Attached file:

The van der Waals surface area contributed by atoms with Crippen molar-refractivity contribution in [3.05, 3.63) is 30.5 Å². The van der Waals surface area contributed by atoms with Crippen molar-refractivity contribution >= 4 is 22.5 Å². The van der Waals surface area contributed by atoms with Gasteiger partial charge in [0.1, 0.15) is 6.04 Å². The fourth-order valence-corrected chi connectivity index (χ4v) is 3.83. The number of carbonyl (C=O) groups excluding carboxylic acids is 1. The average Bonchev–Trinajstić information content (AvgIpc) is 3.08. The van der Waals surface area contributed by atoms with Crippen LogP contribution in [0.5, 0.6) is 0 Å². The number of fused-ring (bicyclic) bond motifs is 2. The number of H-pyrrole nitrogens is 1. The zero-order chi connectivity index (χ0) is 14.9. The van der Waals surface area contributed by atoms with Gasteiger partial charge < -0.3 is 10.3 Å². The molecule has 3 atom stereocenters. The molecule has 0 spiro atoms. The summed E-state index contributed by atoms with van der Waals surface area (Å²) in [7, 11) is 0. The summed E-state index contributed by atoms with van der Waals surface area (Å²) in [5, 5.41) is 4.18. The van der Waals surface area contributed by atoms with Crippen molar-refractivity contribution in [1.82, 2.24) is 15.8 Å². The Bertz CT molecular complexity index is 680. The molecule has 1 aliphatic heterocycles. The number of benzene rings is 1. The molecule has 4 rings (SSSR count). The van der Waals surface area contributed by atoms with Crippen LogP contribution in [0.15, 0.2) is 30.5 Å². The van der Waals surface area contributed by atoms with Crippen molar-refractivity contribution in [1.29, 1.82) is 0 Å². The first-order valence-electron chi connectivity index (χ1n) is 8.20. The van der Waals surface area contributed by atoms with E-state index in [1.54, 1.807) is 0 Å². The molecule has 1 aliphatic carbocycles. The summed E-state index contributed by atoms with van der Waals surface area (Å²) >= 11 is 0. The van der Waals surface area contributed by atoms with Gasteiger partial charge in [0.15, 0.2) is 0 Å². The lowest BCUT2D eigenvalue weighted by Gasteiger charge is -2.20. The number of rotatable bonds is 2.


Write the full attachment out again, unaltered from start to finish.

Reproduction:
The van der Waals surface area contributed by atoms with Crippen molar-refractivity contribution in [3.05, 3.63) is 30.5 Å². The van der Waals surface area contributed by atoms with Crippen molar-refractivity contribution >= 4 is 22.5 Å². The van der Waals surface area contributed by atoms with Gasteiger partial charge in [0.1, 0.15) is 6.04 Å². The fourth-order valence-corrected chi connectivity index (χ4v) is 3.83. The number of carbonyl (C=O) groups excluding carboxylic acids is 1. The average Bonchev–Trinajstić information content (AvgIpc) is 3.08. The van der Waals surface area contributed by atoms with Crippen LogP contribution in [0.5, 0.6) is 0 Å². The number of fused-ring (bicyclic) bond motifs is 2. The number of H-pyrrole nitrogens is 1. The zero-order chi connectivity index (χ0) is 14.9. The van der Waals surface area contributed by atoms with Gasteiger partial charge < -0.3 is 10.3 Å². The molecule has 3 atom stereocenters. The molecule has 0 spiro atoms. The summed E-state index contributed by atoms with van der Waals surface area (Å²) in [7, 11) is 0. The summed E-state index contributed by atoms with van der Waals surface area (Å²) in [5, 5.41) is 4.18. The van der Waals surface area contributed by atoms with Crippen molar-refractivity contribution in [1.82, 2.24) is 15.8 Å². The Bertz CT molecular complexity index is 680. The molecule has 1 aliphatic heterocycles. The number of benzene rings is 1. The molecule has 4 rings (SSSR count). The van der Waals surface area contributed by atoms with Crippen LogP contribution in [0.15, 0.2) is 30.5 Å². The van der Waals surface area contributed by atoms with Crippen molar-refractivity contribution in [1.29, 1.82) is 0 Å². The first-order valence-electron chi connectivity index (χ1n) is 8.20. The van der Waals surface area contributed by atoms with E-state index in [1.54, 1.807) is 0 Å². The molecule has 1 aliphatic carbocycles. The summed E-state index contributed by atoms with van der Waals surface area (Å²) >= 11 is 0. The van der Waals surface area contributed by atoms with Gasteiger partial charge in [0.15, 0.2) is 0 Å². The lowest BCUT2D eigenvalue weighted by Gasteiger charge is -2.20. The number of rotatable bonds is 2.